ROGERS v. GOODWINAnnotate this Case
ROGERS v. GOODWIN
1953 OK 45
253 P.2d 844
208 Okla 110
Case Number: 34438
Supreme Court of Oklahoma
¶0 1. A petition, which sets forth a written contract providing a designated amount of compensation for securing written authorizations from certain named persons and refund of expenses laid out in connection with procurement thereof and partial performance of the terms of said contract as to the procurement of said written authorizations as directed by the party charged under the contract, states a cause of action; the finding of a jury determining partial performance under such circumstances will not be disturbed on appeal where there is any evidence reasonably tending to support same.
2. One who dictates partial performance, and his directions are relied and acted upon, will be estopped to deny performance of the terms of the contract.
3. Where a verdict and judgment are based upon two collectively stated claims, expenses and compensation for performance, according to the admitted terms of a written contract of employment, the compensation definitely fixed by the contract is liquidated, but the expenses are unliquidated because proof of the amount thereof must be made, the judgment will be set aside for jurisdictional reasons and the trial court directed to re-examine the record and re-enter the judgment if the intangible tax provided by 68 O.S. 9151 § 1515 [68-1515] has been paid, otherwise re-try the cause.
Appeal from Court of Common Pleas, Tulsa County; Stanley C. Edmister, Judge.
Action for money judgment on a written contract of employment providing a designated amount of compensation and refund of expenses incurred in carrying out provisions of contract. From the judgment, defendant appeals. Reversed.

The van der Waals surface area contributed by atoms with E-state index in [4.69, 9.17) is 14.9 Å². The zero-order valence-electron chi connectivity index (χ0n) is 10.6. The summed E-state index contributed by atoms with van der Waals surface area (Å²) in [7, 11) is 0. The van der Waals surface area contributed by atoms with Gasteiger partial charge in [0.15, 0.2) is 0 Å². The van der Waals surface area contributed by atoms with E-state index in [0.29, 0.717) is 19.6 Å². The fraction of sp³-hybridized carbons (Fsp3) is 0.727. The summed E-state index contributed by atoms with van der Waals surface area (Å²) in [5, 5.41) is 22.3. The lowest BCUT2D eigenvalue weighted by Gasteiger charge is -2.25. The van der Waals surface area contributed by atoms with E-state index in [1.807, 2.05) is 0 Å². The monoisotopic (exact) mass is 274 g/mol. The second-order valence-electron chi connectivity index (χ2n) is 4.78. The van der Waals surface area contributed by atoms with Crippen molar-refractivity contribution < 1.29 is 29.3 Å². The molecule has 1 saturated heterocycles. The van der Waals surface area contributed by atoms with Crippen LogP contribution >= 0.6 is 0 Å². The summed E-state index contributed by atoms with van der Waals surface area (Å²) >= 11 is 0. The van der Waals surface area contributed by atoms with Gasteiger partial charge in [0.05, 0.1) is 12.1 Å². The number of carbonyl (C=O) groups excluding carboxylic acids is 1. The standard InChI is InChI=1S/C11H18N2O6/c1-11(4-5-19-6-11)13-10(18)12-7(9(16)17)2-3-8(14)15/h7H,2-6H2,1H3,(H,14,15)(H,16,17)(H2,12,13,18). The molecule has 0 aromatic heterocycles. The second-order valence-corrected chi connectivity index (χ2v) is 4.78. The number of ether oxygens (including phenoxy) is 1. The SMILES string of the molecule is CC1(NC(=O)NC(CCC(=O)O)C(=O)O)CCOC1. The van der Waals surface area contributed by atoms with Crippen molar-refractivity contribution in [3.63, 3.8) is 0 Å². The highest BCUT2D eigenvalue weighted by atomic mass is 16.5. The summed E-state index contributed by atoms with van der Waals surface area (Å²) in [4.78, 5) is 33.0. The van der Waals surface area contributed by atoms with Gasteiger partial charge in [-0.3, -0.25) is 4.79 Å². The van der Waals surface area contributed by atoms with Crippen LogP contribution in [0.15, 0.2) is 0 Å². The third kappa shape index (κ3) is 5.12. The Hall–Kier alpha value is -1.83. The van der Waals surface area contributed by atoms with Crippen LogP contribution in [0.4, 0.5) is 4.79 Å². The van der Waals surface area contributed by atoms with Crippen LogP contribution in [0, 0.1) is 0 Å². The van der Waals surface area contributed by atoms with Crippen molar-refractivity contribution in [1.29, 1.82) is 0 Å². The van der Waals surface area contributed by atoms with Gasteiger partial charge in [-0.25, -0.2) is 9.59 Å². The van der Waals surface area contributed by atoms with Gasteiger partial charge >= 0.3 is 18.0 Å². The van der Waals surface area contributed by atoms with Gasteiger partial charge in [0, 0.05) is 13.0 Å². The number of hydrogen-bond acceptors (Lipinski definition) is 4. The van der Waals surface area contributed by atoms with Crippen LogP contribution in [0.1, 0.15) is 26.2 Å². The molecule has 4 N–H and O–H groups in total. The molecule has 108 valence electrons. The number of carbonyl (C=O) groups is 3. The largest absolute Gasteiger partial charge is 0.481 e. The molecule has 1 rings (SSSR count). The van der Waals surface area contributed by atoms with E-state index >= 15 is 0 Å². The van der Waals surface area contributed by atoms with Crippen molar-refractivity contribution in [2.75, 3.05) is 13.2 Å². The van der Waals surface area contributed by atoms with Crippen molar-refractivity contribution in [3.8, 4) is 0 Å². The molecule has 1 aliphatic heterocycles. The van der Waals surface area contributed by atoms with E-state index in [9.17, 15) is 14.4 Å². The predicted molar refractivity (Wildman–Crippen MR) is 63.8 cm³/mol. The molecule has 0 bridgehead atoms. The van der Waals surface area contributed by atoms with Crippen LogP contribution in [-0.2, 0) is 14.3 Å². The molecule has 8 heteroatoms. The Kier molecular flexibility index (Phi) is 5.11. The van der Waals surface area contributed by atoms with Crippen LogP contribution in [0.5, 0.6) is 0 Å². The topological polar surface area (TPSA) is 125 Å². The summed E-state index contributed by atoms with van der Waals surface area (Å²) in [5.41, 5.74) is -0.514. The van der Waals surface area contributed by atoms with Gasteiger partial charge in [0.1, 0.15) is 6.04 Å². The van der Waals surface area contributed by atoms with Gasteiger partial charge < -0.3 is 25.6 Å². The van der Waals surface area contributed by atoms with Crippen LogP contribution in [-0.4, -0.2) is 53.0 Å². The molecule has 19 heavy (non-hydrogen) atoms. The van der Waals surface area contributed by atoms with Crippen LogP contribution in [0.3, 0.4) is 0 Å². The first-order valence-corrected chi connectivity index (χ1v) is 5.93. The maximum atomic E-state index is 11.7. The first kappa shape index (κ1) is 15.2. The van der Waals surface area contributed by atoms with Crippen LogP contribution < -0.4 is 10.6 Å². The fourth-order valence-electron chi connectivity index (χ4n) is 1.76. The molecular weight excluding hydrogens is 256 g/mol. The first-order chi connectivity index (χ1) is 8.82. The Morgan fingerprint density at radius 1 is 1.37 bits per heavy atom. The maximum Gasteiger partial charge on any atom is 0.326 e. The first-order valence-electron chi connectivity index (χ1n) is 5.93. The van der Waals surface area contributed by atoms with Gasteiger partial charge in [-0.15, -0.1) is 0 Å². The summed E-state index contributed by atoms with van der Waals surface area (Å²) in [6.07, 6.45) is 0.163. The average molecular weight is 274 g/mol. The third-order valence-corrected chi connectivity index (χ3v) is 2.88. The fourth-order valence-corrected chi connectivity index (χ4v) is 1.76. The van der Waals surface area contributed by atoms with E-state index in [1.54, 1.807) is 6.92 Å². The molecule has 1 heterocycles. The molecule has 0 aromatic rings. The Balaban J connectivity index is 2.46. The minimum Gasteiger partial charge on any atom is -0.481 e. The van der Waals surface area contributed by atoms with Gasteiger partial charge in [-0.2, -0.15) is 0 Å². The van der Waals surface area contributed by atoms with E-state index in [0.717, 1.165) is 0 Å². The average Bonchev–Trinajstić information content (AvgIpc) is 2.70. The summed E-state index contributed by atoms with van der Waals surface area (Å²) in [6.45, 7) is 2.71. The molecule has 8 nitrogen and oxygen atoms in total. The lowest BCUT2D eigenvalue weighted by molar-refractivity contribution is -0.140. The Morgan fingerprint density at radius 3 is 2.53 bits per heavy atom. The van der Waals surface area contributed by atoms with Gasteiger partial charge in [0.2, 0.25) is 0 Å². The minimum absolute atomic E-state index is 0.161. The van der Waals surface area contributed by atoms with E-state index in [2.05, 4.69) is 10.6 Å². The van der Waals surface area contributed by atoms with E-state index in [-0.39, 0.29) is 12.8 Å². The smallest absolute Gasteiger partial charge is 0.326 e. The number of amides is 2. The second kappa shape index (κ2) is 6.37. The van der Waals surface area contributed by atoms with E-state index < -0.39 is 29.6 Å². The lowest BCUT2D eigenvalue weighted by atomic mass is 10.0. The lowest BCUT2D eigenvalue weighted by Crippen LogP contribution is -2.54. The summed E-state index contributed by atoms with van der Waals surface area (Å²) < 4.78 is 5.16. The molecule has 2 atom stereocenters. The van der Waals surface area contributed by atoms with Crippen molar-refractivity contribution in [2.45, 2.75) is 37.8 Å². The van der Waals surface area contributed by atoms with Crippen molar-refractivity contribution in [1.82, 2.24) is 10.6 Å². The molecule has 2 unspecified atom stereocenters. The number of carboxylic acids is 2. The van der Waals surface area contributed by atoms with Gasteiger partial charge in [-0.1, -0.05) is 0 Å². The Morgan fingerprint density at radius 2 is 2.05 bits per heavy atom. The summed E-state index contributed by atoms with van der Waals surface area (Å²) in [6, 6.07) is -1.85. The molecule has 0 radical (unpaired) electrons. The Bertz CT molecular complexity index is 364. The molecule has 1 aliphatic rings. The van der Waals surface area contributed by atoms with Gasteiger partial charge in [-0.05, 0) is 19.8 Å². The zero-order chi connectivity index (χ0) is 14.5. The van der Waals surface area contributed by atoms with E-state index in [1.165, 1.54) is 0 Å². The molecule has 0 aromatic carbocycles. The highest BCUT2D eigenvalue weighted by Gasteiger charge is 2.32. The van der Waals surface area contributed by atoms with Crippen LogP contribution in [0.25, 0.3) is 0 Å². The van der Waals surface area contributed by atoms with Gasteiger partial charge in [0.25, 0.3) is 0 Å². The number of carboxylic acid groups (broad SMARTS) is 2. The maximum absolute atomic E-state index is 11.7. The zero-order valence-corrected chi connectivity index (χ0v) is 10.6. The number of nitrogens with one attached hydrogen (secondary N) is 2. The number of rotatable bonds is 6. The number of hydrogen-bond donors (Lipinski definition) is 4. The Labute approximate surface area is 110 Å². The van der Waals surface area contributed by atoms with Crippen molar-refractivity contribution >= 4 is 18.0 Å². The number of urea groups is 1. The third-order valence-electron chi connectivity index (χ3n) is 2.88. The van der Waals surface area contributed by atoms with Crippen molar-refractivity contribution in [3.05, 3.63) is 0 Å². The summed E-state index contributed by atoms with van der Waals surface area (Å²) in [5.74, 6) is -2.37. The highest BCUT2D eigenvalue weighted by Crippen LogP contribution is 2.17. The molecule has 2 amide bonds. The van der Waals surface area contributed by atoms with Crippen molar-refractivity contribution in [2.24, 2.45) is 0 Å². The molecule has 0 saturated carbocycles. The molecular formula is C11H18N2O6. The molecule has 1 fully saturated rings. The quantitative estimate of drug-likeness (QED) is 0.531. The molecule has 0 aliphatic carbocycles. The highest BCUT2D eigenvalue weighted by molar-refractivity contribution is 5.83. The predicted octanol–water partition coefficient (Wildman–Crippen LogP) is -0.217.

Hudson, Hudson & Wheaton, Tulsa, for plaintiff in error.
McNeill & McNeill, Tulsa, for defendant in error.
¶1 J.H. Goodwin sued Charles B. Rogers for a money judgment alleging that Rogers prepared and delivered to him a power of attorney for the signatures of Thelma Bruner and Essie Bruner living in California, who had an interest in a judgment procured by Rogers in the Lete Kolvin case, No. 19179 in the district court of Creek county, and directed him to go to California to procure the signatures of said persons to said written power of attorney; that Rogers in writing agreed to pay him his expenses not to exceed $500 and $3,000 for the procurement of the authorizations if same were delivered to him on or before the succeeding January 10th; that as contemplated by the parties he went to California for the sole purpose of procuring said signatures; that his expenses solely due to said trip were in excess of $750; that while there and conferring with Lucy Johnson, Thelma Bruner, and others interested in the case, and being informed by them that they would not sign the authorization along with Essie Bruner, he called Rogers long distance and advised him of developments up to the time of said conversation; that Rogers told him that Essie Bruner was not an heir and was not a party to the judgment in the Kolvin case; that he should disregard her but get the signatures of Lucy Johnson, Thelma Bruner, and the other named heirs and judgment creditors and immediately forward them to him; that Rogers asked Goodwin to let him talk to Lucy Johnson; that he did talk to Lucy; that he again talked to Rogers before the conversation was concluded and Rogers told him that he had told Lucy that if she and the others, with the exception of Essie Bruner, would go ahead and sign the instrument he would waive his attorney fees against their portion of the judgment; that the signatures of those required were procured as directed by Rogers and air mailed to him, he receiving the same on the 9th day of the succeeding January; that before this suit was brought Rogers paid him $380 which he credited on the expense account leaving a total balance due of $3,120 for which he prayed judgment. Goodwin's testimony supported the foregoing allegations in detail.